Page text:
Playing The Odds

(Credit Photo: Andy Blumenthal)

I wanted to share an amazing story that happened to me from this last week. Periodically, like many people, I experience bouts of terrible back pain. It started up again about a week and a half ago, and I found myself supporting myself with a cane that I keep handy for just these miserable occasions.

I found myself outside sitting on a park bench with my daughter and she was asking me why I didn’t get medical help for my back. I started to explain that I had seen a number of specialists, and they told me that they could possibly operate, but that there was a one in a hundred chance that I would end up paralyzed. Just at the precise moment that I uttered those words, a strange man with a cane just sort of appeared in front of us, and he turned and wished us a Shabbat Shalom. Then he proceeded to walk away down the path and over a little bridge.

However, before long, this Jewish man comes back our way and stops in front of our bench where we are still sitting. He says to me:

My name is Reuven. I overhead you telling your daughter what the doctor said to you, and I had to come back and tell you that that I was in complete shock. Precisely fifty years ago, the doctor told me the exact same thing about having a one in a hundred chance of paralysis if they operated. So, what did I do? I went to see the Rabbi (Avigdor Miller) and ask his advice, and the Rabbi says to me:

A Jew doesn’t take odds like that!

He smiled in a knowing fashion on the wisdom of that and held up his cane for a moment showing me that he is still going on without the operation although he does still have bouts of back pain. He tells me I too am doing the right thing, and once again disappears suddenly down the pathway. Honestly, I wasn’t sure for a while after that whether this was a man or perhaps an angel that had so mysteriously appeared with his message at such a precise moment.

Today, the message about taking the odds was amplified during the speech in Shul, when the speaker, Avraham (a Breslow Chasid), asked:

Why is that that we find “religious” Jews that do bad things?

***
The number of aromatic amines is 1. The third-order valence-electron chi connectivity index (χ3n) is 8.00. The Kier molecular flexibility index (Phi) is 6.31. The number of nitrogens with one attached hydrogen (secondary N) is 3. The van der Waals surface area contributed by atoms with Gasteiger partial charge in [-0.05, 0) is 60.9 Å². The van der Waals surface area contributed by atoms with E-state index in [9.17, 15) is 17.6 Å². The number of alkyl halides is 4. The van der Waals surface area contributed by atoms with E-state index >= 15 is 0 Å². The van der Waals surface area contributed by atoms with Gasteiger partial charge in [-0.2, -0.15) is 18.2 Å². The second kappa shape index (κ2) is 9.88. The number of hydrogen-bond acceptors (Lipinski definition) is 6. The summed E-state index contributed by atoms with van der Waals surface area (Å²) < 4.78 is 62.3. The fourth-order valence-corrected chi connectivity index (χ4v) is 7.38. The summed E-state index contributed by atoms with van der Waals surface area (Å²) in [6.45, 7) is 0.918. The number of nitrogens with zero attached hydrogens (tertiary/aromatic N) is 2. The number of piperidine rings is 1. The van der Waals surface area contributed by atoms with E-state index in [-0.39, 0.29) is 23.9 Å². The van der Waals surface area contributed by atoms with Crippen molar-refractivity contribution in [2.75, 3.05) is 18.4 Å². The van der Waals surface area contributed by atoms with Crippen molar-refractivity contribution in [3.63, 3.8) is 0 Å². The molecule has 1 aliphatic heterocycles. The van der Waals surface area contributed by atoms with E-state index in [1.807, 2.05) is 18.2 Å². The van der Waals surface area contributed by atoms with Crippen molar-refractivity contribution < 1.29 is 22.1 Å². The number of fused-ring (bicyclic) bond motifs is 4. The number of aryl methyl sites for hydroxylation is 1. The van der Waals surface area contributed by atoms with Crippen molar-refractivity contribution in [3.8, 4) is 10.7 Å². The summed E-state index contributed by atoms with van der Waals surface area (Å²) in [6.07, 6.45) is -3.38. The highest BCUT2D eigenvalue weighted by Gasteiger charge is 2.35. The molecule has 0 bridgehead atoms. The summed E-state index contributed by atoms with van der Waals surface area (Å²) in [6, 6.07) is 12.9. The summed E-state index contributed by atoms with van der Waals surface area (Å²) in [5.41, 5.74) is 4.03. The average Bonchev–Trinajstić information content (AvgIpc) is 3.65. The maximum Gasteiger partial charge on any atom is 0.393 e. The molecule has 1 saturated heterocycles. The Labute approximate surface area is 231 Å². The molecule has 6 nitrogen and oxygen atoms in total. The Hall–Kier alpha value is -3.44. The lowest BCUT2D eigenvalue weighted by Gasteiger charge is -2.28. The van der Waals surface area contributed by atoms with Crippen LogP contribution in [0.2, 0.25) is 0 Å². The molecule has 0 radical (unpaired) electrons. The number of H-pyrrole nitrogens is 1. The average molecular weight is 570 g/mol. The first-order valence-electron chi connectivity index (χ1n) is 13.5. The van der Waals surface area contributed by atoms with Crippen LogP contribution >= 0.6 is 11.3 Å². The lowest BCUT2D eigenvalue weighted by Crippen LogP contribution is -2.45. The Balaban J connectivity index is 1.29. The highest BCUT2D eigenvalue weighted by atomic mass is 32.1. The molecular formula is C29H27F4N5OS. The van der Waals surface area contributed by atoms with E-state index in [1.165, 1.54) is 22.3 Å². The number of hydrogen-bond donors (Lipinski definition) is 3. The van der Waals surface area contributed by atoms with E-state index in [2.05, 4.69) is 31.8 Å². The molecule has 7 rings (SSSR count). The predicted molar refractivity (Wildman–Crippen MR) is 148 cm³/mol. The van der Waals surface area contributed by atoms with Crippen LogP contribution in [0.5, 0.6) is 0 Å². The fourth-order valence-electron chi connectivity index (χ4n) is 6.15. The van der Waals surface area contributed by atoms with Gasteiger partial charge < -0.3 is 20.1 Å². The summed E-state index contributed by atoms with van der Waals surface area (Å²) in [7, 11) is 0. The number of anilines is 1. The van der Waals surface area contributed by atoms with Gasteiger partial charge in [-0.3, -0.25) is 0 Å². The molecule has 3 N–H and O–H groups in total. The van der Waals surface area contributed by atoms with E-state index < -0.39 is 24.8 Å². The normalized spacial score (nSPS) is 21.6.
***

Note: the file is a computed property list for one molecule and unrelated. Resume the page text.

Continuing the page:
He described how these Jews may wear all the religious garb, cover their heads, go to synagogue to pray three times daily, and are seemingly observant of the Mitzvot (commandments), but yet they get caught for cheating in business, indecency with children, domestic abuse, tax evasion, etc. It was like he was pointing out the stark contrast between people choosing not to play the odds with their physical health, but yet they do gamble and play the odds when it comes to their spiritual health.

The answer to this religious hypocrisy, he explained, is that:

Judaism is a big space in which we live and in that space, there is plenty of room for Jews to act like jerks!

That’s why in this week’s Torah Portion, Kedoshim, G-d tells us the capstone, all-encompassing mitzvah, the proverbial 614th commandment (there are only 613 specifically in the Torah), to “Be holy” (Leviticus 19:2):

You shall be holy, for I, the L-rd your G-d am holy.

In other words, regardless of all your other observance of the Jewish and civil laws that outwardly may make you appear like a good and “kosher” person, inside you need to be holy.

Avraham, repeated again and again: “Be holy!” And I left the synagogue saying those words over and over again to myself. Then I suddenly remembered the words that Reuven told me from the prior week that the Rabbi told him about the odds of paralysis and that Jews don’t take those odds. And I thought to myself while Jews don’t take those wild odds (1 in a 100 of paralysis), why do they play the odds with their souls by pretending to be religious on the outside, but on the inside and away from human eyes doing evil?  Surely, we all know that G-d sees everything and that a faithful judgment awaits us all. And it all made sense not to play the odds not only with our physical health, but also with our spiritual wellbeing.

After the services, at the kiddish, this message of doing right in life sank in further and more practically. We sat with an old lady in her nineties. And she told of all these troubles that she has with her home, contractors, finances, and health. Someone at the table asked her directly but politely, “don’t your children help you?” She grimaced and responded with a sort of exasperated look on her face and knowing that she was about to reveal too much. Yet, after a brief pause, she continued and said that her daughter lives three blocks away and doesn’t do anything for her, and her son lives three miles away and she has never even been in his home, and she wouldn’t recognize his two children (her grandchildren) if she even saw them. When the others asked her why this was, she bemoaned further that when she got divorced that she had worked three jobs just to support these children, but that they had basically abandoned her in her elderly life.

While everyone sat around the table sort of dumbfounded at this story of a broken family and the neglect and pain that resulted, the people proceeded to tell her how they felt sorry for her and of course, offered any assistance. Interestingly, this story came to light while the Torah portion this week specifically sets forth the laws of both charity and honoring one’s parents. Who would know that while everything looked good on the outside with this woman and her family that on the inside, they were playing the odds of wrongdoing that she lamented about today in synagogue? In short, despite all the commandments we have that guide us to do right, the final words to me are really the ones that kept running though my head: “Be holy!” and the Rabbi who said, “A Jew doesn’t take odds like that.”

About the Author
Andy Blumenthal is a dynamic, award-winning leader who writes frequently about Jewish life, culture, and security. All opinions are his own.
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